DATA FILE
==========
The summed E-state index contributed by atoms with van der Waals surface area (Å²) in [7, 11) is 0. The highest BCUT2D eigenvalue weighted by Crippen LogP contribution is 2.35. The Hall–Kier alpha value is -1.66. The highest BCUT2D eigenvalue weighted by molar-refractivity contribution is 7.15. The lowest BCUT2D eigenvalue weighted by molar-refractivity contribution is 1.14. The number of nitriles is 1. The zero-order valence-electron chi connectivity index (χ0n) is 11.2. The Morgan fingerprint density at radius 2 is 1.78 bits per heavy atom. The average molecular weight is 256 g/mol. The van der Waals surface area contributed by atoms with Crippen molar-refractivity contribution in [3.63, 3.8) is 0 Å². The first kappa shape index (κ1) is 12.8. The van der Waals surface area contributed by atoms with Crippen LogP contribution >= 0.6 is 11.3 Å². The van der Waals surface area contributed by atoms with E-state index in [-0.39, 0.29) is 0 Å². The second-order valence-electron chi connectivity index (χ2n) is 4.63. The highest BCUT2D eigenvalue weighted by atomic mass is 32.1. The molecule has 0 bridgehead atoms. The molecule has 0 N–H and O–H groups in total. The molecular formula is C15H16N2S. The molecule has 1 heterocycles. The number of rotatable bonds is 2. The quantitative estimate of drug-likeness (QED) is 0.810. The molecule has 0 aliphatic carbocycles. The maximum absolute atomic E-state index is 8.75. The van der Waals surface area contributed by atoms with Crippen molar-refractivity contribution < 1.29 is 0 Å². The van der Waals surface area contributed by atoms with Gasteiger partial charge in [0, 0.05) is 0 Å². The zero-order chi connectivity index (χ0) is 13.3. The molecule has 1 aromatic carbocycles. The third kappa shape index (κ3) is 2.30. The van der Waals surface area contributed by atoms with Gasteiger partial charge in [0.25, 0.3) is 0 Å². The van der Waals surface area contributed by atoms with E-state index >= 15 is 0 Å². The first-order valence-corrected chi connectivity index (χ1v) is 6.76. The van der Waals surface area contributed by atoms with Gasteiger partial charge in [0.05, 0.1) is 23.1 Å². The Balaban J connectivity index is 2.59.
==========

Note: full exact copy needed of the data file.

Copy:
The summed E-state index contributed by atoms with van der Waals surface area (Å²) in [7, 11) is 0. The highest BCUT2D eigenvalue weighted by Crippen LogP contribution is 2.35. The Hall–Kier alpha value is -1.66. The highest BCUT2D eigenvalue weighted by molar-refractivity contribution is 7.15. The lowest BCUT2D eigenvalue weighted by molar-refractivity contribution is 1.14. The number of nitriles is 1. The zero-order valence-electron chi connectivity index (χ0n) is 11.2. The Morgan fingerprint density at radius 2 is 1.78 bits per heavy atom. The average molecular weight is 256 g/mol. The van der Waals surface area contributed by atoms with Crippen molar-refractivity contribution in [3.63, 3.8) is 0 Å². The first kappa shape index (κ1) is 12.8. The van der Waals surface area contributed by atoms with Crippen LogP contribution >= 0.6 is 11.3 Å². The van der Waals surface area contributed by atoms with E-state index in [-0.39, 0.29) is 0 Å². The second-order valence-electron chi connectivity index (χ2n) is 4.63. The highest BCUT2D eigenvalue weighted by atomic mass is 32.1. The molecule has 0 bridgehead atoms. The molecule has 0 N–H and O–H groups in total. The molecular formula is C15H16N2S. The molecule has 1 heterocycles. The number of rotatable bonds is 2. The quantitative estimate of drug-likeness (QED) is 0.810. The molecule has 0 aliphatic carbocycles. The maximum absolute atomic E-state index is 8.75. The van der Waals surface area contributed by atoms with Crippen molar-refractivity contribution < 1.29 is 0 Å². The van der Waals surface area contributed by atoms with Gasteiger partial charge in [0, 0.05) is 0 Å². The zero-order chi connectivity index (χ0) is 13.3. The molecule has 1 aromatic carbocycles. The third kappa shape index (κ3) is 2.30. The van der Waals surface area contributed by atoms with Gasteiger partial charge in [0.25, 0.3) is 0 Å². The van der Waals surface area contributed by atoms with E-state index >= 15 is 0 Å². The first-order valence-corrected chi connectivity index (χ1v) is 6.76. The van der Waals surface area contributed by atoms with Gasteiger partial charge in [0.05, 0.1) is 23.1 Å². The Balaban J connectivity index is 2.59.